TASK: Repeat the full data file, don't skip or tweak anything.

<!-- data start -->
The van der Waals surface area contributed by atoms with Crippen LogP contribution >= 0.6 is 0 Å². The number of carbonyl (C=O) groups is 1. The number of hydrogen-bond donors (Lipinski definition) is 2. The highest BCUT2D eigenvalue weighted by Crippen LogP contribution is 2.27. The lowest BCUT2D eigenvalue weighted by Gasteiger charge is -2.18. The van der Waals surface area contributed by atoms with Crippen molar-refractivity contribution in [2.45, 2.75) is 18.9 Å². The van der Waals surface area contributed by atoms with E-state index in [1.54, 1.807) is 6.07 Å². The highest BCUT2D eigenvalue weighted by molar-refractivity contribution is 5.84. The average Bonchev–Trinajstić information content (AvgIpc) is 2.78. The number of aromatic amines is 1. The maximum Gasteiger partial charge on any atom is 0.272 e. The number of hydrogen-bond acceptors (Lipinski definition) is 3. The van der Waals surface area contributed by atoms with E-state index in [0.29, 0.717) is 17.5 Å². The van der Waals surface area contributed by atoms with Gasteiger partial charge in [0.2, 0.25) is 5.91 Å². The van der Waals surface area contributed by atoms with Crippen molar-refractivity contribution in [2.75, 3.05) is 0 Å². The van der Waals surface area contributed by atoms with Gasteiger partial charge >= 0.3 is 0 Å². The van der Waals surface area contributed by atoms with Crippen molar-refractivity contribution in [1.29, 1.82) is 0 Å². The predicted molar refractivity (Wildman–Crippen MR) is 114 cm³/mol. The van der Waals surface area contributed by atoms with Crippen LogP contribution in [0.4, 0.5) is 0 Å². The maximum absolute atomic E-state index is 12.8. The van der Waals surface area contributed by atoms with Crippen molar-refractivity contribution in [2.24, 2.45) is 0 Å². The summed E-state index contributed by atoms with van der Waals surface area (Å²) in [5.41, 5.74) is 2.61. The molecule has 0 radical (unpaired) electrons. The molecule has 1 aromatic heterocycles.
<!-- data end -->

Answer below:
The van der Waals surface area contributed by atoms with Crippen LogP contribution >= 0.6 is 0 Å². The number of carbonyl (C=O) groups is 1. The number of hydrogen-bond donors (Lipinski definition) is 2. The highest BCUT2D eigenvalue weighted by Crippen LogP contribution is 2.27. The lowest BCUT2D eigenvalue weighted by Gasteiger charge is -2.18. The van der Waals surface area contributed by atoms with Crippen molar-refractivity contribution in [2.45, 2.75) is 18.9 Å². The van der Waals surface area contributed by atoms with E-state index in [1.54, 1.807) is 6.07 Å². The highest BCUT2D eigenvalue weighted by molar-refractivity contribution is 5.84. The average Bonchev–Trinajstić information content (AvgIpc) is 2.78. The number of aromatic amines is 1. The maximum Gasteiger partial charge on any atom is 0.272 e. The number of hydrogen-bond acceptors (Lipinski definition) is 3. The van der Waals surface area contributed by atoms with E-state index in [0.29, 0.717) is 17.5 Å². The van der Waals surface area contributed by atoms with Gasteiger partial charge in [0.2, 0.25) is 5.91 Å². The van der Waals surface area contributed by atoms with Crippen molar-refractivity contribution in [2.75, 3.05) is 0 Å². The van der Waals surface area contributed by atoms with Gasteiger partial charge >= 0.3 is 0 Å². The van der Waals surface area contributed by atoms with Crippen molar-refractivity contribution in [1.29, 1.82) is 0 Å². The predicted molar refractivity (Wildman–Crippen MR) is 114 cm³/mol. The van der Waals surface area contributed by atoms with Crippen LogP contribution in [0.4, 0.5) is 0 Å². The maximum absolute atomic E-state index is 12.8. The van der Waals surface area contributed by atoms with Crippen molar-refractivity contribution in [2.24, 2.45) is 0 Å². The summed E-state index contributed by atoms with van der Waals surface area (Å²) in [5.41, 5.74) is 2.61. The molecule has 0 radical (unpaired) electrons. The molecule has 1 aromatic heterocycles.